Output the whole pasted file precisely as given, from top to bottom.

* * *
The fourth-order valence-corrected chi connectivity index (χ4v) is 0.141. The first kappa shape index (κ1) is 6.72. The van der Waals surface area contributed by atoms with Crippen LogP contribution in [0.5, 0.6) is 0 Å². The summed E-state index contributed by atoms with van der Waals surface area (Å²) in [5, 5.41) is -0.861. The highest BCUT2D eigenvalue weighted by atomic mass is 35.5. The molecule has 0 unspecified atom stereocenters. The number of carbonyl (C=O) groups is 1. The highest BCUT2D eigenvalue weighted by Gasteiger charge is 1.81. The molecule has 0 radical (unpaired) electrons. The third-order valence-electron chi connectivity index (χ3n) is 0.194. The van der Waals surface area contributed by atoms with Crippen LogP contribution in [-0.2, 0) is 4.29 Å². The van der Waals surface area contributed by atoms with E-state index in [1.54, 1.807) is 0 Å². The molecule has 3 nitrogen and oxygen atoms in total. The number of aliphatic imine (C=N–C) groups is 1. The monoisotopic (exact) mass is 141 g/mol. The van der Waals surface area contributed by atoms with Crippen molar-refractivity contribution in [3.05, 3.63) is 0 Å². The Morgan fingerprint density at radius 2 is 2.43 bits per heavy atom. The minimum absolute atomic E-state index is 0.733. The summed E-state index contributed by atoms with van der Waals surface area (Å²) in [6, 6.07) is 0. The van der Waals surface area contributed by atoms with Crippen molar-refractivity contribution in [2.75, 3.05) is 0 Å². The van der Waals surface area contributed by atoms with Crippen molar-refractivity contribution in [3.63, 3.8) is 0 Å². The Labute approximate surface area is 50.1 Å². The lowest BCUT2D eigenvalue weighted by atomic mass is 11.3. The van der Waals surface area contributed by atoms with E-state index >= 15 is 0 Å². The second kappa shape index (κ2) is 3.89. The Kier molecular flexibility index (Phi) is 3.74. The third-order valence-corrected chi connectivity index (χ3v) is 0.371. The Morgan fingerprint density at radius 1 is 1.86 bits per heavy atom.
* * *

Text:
The fourth-order valence-corrected chi connectivity index (χ4v) is 0.141. The first kappa shape index (κ1) is 6.72. The van der Waals surface area contributed by atoms with Crippen LogP contribution in [0.5, 0.6) is 0 Å². The summed E-state index contributed by atoms with van der Waals surface area (Å²) in [5, 5.41) is -0.861. The highest BCUT2D eigenvalue weighted by atomic mass is 35.5. The molecule has 0 unspecified atom stereocenters. The number of carbonyl (C=O) groups is 1. The highest BCUT2D eigenvalue weighted by Gasteiger charge is 1.81. The molecule has 0 radical (unpaired) electrons. The third-order valence-electron chi connectivity index (χ3n) is 0.194. The van der Waals surface area contributed by atoms with Crippen LogP contribution in [-0.2, 0) is 4.29 Å². The van der Waals surface area contributed by atoms with E-state index in [1.54, 1.807) is 0 Å². The molecule has 3 nitrogen and oxygen atoms in total. The number of aliphatic imine (C=N–C) groups is 1. The monoisotopic (exact) mass is 141 g/mol. The van der Waals surface area contributed by atoms with Crippen molar-refractivity contribution in [3.05, 3.63) is 0 Å². The Morgan fingerprint density at radius 2 is 2.43 bits per heavy atom. The minimum absolute atomic E-state index is 0.733. The summed E-state index contributed by atoms with van der Waals surface area (Å²) in [6, 6.07) is 0. The van der Waals surface area contributed by atoms with Crippen molar-refractivity contribution in [2.75, 3.05) is 0 Å². The van der Waals surface area contributed by atoms with Crippen molar-refractivity contribution in [3.63, 3.8) is 0 Å². The Labute approximate surface area is 50.1 Å². The lowest BCUT2D eigenvalue weighted by atomic mass is 11.3. The van der Waals surface area contributed by atoms with E-state index >= 15 is 0 Å². The second kappa shape index (κ2) is 3.89. The Kier molecular flexibility index (Phi) is 3.74. The third-order valence-corrected chi connectivity index (χ3v) is 0.371. The Morgan fingerprint density at radius 1 is 1.86 bits per heavy atom.